The Commerce Department reported at the end of last month the U.S. posted a more than $891 billion merchandise trade deficit last year—the largest in the history of the country.
Significantly, the trade deficit with China hit a record $419 billion, despite a series of tariffs the administration imposed on Chinese goods to decrease reliance on imports.
Meanwhile, the overall goods and services deficit jumped 19% between November and December 2018, to $59.8 billion, the highest monthly trade deficit in 10 years.
The data shows that Trump’s America First policies to close the trade gap haven’t had their desired effect. Americans are importing far more from abroad than they are exporting—imports grew 7.5% while exports increased only 6.3%.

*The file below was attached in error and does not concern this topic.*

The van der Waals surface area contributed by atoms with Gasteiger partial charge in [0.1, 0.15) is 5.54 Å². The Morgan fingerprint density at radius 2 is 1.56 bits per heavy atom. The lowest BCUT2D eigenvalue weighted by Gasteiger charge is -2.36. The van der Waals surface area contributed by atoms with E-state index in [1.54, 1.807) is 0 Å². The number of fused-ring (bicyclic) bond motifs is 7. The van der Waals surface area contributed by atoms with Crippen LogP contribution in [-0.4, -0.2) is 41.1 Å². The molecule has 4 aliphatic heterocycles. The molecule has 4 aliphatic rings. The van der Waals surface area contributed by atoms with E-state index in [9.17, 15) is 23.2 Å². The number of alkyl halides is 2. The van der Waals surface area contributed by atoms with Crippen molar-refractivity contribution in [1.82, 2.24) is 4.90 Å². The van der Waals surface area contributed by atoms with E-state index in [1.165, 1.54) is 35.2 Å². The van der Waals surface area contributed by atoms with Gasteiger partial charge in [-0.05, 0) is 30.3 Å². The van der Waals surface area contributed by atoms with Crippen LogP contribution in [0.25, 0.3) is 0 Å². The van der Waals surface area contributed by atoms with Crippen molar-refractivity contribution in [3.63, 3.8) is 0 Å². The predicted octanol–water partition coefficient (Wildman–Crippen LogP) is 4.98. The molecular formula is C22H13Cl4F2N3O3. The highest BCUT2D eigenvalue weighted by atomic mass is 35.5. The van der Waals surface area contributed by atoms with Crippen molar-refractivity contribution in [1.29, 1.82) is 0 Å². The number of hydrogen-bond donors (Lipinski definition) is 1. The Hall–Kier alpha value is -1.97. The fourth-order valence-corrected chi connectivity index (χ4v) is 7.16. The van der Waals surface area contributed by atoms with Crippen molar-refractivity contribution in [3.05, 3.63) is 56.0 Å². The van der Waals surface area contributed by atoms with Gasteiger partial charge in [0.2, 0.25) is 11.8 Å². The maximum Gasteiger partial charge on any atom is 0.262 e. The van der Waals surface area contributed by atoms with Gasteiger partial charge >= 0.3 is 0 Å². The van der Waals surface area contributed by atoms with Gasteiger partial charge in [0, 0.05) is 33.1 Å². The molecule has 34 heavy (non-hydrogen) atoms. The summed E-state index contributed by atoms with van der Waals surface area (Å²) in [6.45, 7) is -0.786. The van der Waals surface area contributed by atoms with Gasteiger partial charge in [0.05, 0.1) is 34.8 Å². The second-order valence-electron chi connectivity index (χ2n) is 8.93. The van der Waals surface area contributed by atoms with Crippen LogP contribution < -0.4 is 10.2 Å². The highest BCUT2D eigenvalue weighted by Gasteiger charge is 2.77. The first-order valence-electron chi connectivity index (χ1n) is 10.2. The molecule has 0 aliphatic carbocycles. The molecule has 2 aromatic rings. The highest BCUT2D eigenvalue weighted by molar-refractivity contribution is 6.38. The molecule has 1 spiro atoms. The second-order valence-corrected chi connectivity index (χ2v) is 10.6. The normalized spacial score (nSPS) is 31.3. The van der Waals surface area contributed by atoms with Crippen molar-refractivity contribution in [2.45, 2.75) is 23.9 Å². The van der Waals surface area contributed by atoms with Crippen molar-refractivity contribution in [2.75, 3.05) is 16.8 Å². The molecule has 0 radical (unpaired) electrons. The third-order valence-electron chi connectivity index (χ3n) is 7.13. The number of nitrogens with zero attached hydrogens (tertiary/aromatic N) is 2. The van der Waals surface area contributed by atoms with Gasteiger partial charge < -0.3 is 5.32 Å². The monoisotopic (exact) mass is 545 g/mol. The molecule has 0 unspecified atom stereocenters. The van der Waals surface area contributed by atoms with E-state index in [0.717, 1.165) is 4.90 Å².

What’s more, Trump’s $1.5 trillion tax cut enacted in late 2017 served to further fuel the deficit. The government had to borrow to pay for the cut, and some of those dollars came from foreign investors.
Simultaneously, the Federal Reserve raised interest rates four times last year to offset fears of an overheating economy, thereby increasing the strength of the dollar and encouraging purchase of relatively inexpensive foreign goods.
This is the third consecutive year of increasing trade deficits, topping the previous record in 2006. But while that might be of concern for Trump, many economists disagree with his emphasis on reducing the deficit. They suggest such deficits are not a reflection of American trading relationships, but rather simply a reflection of a variety of economic forces.